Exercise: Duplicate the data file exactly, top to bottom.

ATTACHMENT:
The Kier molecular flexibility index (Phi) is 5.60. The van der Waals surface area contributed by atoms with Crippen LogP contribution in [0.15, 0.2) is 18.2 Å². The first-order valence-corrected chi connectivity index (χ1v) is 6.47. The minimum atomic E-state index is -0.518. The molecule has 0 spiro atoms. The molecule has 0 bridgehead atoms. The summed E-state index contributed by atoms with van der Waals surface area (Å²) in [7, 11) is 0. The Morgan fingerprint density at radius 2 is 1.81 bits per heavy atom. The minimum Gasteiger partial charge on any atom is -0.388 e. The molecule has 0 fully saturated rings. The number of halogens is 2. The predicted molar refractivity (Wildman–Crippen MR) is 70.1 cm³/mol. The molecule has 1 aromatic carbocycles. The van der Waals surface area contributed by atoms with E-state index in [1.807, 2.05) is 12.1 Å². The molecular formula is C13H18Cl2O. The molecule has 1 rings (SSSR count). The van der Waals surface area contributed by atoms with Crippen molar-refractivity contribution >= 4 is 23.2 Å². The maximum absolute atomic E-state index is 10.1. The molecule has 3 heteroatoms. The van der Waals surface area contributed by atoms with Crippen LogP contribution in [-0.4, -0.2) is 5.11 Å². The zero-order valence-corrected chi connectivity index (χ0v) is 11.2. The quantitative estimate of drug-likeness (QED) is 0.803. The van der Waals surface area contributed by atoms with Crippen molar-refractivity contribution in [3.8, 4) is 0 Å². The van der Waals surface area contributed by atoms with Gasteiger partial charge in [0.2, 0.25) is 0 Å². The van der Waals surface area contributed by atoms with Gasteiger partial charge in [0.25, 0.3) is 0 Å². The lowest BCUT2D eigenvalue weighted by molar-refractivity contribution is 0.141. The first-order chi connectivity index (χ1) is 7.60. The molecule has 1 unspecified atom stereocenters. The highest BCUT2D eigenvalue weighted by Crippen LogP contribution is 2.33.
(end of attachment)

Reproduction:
The Kier molecular flexibility index (Phi) is 5.60. The van der Waals surface area contributed by atoms with Crippen LogP contribution in [0.15, 0.2) is 18.2 Å². The first-order valence-corrected chi connectivity index (χ1v) is 6.47. The minimum atomic E-state index is -0.518. The molecule has 0 spiro atoms. The molecule has 0 bridgehead atoms. The summed E-state index contributed by atoms with van der Waals surface area (Å²) in [7, 11) is 0. The Morgan fingerprint density at radius 2 is 1.81 bits per heavy atom. The minimum Gasteiger partial charge on any atom is -0.388 e. The molecule has 0 fully saturated rings. The number of halogens is 2. The predicted molar refractivity (Wildman–Crippen MR) is 70.1 cm³/mol. The molecule has 1 aromatic carbocycles. The van der Waals surface area contributed by atoms with E-state index in [1.807, 2.05) is 12.1 Å². The molecular formula is C13H18Cl2O. The molecule has 1 rings (SSSR count). The van der Waals surface area contributed by atoms with Crippen molar-refractivity contribution >= 4 is 23.2 Å². The maximum absolute atomic E-state index is 10.1. The molecule has 3 heteroatoms. The van der Waals surface area contributed by atoms with Crippen LogP contribution in [-0.4, -0.2) is 5.11 Å². The zero-order valence-corrected chi connectivity index (χ0v) is 11.2. The quantitative estimate of drug-likeness (QED) is 0.803. The van der Waals surface area contributed by atoms with Crippen molar-refractivity contribution in [3.8, 4) is 0 Å². The van der Waals surface area contributed by atoms with Gasteiger partial charge in [0.2, 0.25) is 0 Å². The van der Waals surface area contributed by atoms with Gasteiger partial charge in [0.25, 0.3) is 0 Å². The lowest BCUT2D eigenvalue weighted by molar-refractivity contribution is 0.141. The first-order chi connectivity index (χ1) is 7.60. The molecule has 1 unspecified atom stereocenters. The highest BCUT2D eigenvalue weighted by Crippen LogP contribution is 2.33.